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    Its one of those weird things where it means 2 completely different things depending on the context, and both are still pretty commonly used.

    Most recently, Taylor Swift dropped a new album, but many theatres dropped the newest Xmen movie. Taylor Swift released a new album, but the theatres removed the movie. Same word, opposite meaning. English is a fun language.
     
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  12. Bushman

    Bushman My Mail is Forwarded Here

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    The English language is plain wacky. You can completely change the meaning of the sentence "She loved him." depending on where you place the word "only."
     
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  13. GHT

    GHT I'll Lock Up

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    You don't hear: "A picture is worth a thousand words," said very much at all. It might still be used at training sessions for would be sales people. It's where I came across it. I started out working for a large conglomerate, as part of my management training program I was put to work in various departments.

    In forums like this, social media and comments sections, the written word is just that, it has no nuance, eye contact, body language. Wherever I can, I will emphasise a post with a picture, it goes a long way and helps avoid the unintentional spat.

    In the UK we used to use the term: "Penny wise, pound foolish," for a spendthrift. I guess it's not an expression that lends itself to other currencies. Has anyone heard the saying: "A penny saved, is a penny earned?"
     
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  14. scottyrocks

    scottyrocks I'll Lock Up

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    Yes, have heard and used all of them.
     
  15. KILO NOVEMBER

    KILO NOVEMBER Practically Family

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    latinum adducite or adducite latinum

    With case endings, word order is conventional, but not dispositive.

    In spoken English (it's the only one I know, but I imagine it's so in others) word order takes second place to vocal emphasis. Take this sentence, for example, "What did he give her?" Now, say it out loud five times, changing the emphasis from one word to the next with each repetition. Each version is very different, but the word order, subject, object, indirect object, verb, all the same.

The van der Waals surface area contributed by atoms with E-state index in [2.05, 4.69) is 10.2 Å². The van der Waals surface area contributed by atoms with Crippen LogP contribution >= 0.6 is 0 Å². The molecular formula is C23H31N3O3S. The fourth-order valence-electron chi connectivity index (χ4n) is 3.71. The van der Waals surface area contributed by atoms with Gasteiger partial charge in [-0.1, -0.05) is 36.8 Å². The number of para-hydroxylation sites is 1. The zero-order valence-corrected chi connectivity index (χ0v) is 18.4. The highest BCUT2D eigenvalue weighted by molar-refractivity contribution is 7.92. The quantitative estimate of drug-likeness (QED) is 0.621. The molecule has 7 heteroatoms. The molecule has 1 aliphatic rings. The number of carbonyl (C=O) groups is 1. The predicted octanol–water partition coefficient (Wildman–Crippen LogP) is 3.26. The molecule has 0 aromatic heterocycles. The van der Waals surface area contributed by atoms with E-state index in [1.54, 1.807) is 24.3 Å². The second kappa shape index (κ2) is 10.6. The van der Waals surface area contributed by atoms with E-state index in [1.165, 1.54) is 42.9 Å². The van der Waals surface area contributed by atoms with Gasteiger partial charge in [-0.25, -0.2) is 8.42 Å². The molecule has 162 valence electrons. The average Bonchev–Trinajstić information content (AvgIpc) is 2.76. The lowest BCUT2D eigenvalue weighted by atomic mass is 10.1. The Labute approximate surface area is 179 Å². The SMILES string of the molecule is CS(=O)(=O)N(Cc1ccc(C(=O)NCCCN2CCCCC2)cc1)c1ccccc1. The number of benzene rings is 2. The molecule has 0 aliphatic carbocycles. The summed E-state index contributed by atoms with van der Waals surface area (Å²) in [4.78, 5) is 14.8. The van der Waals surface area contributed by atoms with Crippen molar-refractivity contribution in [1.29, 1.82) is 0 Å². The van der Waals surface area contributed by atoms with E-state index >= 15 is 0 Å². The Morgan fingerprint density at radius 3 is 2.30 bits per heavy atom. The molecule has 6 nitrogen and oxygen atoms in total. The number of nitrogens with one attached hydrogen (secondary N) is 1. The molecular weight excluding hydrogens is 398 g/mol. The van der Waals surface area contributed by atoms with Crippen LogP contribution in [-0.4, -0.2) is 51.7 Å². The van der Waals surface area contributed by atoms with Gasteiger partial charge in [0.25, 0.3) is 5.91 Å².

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  16. LizzieMaine

    LizzieMaine Bartender

    In rebuttal to "A picture is worth a thousand words," writers used to say "Draw me a picture of the Gettysburg Address."
     
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  17. Upgrade

    Upgrade One of the Regulars

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    Technically a picture of Lincoln giving the Getty’s bird a dress does exist.

    As I recall, it came from the old Photoshop contest site, Worth1000, coincidently enough.
     

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  18. The Jackal

    The Jackal One of the Regulars

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    that's funnier than it should be
     
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  19. ChiTownScion

    ChiTownScion One Too Many

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    Lincoln at the time believed that his remarks had fallen flat compared to those of the keynote speaker, Edward Everett .

    Everett saw it differently: "I should be glad if I could flatter myself that I came as near to the central idea of the occasion, in two hours, as you did in two minutes."
     
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  20. Zombie_61

    Zombie_61 I'll Lock Up

    [​IMG]